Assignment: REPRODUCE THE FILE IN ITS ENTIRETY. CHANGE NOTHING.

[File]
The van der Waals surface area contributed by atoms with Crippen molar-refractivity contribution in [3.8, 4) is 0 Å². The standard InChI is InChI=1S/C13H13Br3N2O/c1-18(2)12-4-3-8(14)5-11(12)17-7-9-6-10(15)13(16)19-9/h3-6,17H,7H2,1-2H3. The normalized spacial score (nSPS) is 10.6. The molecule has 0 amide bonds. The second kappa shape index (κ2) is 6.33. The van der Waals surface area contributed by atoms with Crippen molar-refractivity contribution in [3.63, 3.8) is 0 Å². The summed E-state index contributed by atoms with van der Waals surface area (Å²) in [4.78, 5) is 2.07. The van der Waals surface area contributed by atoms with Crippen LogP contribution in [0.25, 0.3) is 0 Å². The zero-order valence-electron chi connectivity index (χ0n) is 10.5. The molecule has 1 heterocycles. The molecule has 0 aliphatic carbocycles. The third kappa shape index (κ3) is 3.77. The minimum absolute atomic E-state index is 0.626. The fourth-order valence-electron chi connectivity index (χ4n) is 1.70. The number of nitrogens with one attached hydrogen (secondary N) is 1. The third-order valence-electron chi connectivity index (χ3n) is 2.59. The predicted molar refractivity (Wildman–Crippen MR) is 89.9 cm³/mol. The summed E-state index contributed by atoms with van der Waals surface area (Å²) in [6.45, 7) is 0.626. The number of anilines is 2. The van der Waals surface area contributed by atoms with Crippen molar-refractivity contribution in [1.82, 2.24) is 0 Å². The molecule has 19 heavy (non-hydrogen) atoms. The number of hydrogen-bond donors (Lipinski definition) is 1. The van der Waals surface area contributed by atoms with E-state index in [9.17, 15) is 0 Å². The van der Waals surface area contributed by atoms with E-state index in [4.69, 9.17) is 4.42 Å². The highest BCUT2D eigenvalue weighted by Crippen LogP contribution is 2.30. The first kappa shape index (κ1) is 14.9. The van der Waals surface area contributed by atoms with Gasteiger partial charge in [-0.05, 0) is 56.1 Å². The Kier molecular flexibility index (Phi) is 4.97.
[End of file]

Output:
The van der Waals surface area contributed by atoms with Crippen molar-refractivity contribution in [3.8, 4) is 0 Å². The standard InChI is InChI=1S/C13H13Br3N2O/c1-18(2)12-4-3-8(14)5-11(12)17-7-9-6-10(15)13(16)19-9/h3-6,17H,7H2,1-2H3. The normalized spacial score (nSPS) is 10.6. The molecule has 0 amide bonds. The second kappa shape index (κ2) is 6.33. The van der Waals surface area contributed by atoms with Crippen molar-refractivity contribution in [3.63, 3.8) is 0 Å². The summed E-state index contributed by atoms with van der Waals surface area (Å²) in [4.78, 5) is 2.07. The van der Waals surface area contributed by atoms with Crippen LogP contribution in [0.25, 0.3) is 0 Å². The zero-order valence-electron chi connectivity index (χ0n) is 10.5. The molecule has 1 heterocycles. The molecule has 0 aliphatic carbocycles. The third kappa shape index (κ3) is 3.77. The minimum absolute atomic E-state index is 0.626. The fourth-order valence-electron chi connectivity index (χ4n) is 1.70. The number of nitrogens with one attached hydrogen (secondary N) is 1. The third-order valence-electron chi connectivity index (χ3n) is 2.59. The predicted molar refractivity (Wildman–Crippen MR) is 89.9 cm³/mol. The summed E-state index contributed by atoms with van der Waals surface area (Å²) in [6.45, 7) is 0.626. The number of anilines is 2. The van der Waals surface area contributed by atoms with Crippen molar-refractivity contribution in [1.82, 2.24) is 0 Å². The molecule has 19 heavy (non-hydrogen) atoms. The number of hydrogen-bond donors (Lipinski definition) is 1. The van der Waals surface area contributed by atoms with E-state index in [9.17, 15) is 0 Å². The van der Waals surface area contributed by atoms with E-state index in [4.69, 9.17) is 4.42 Å². The highest BCUT2D eigenvalue weighted by Crippen LogP contribution is 2.30. The first kappa shape index (κ1) is 14.9. The van der Waals surface area contributed by atoms with Gasteiger partial charge in [-0.05, 0) is 56.1 Å². The Kier molecular flexibility index (Phi) is 4.97.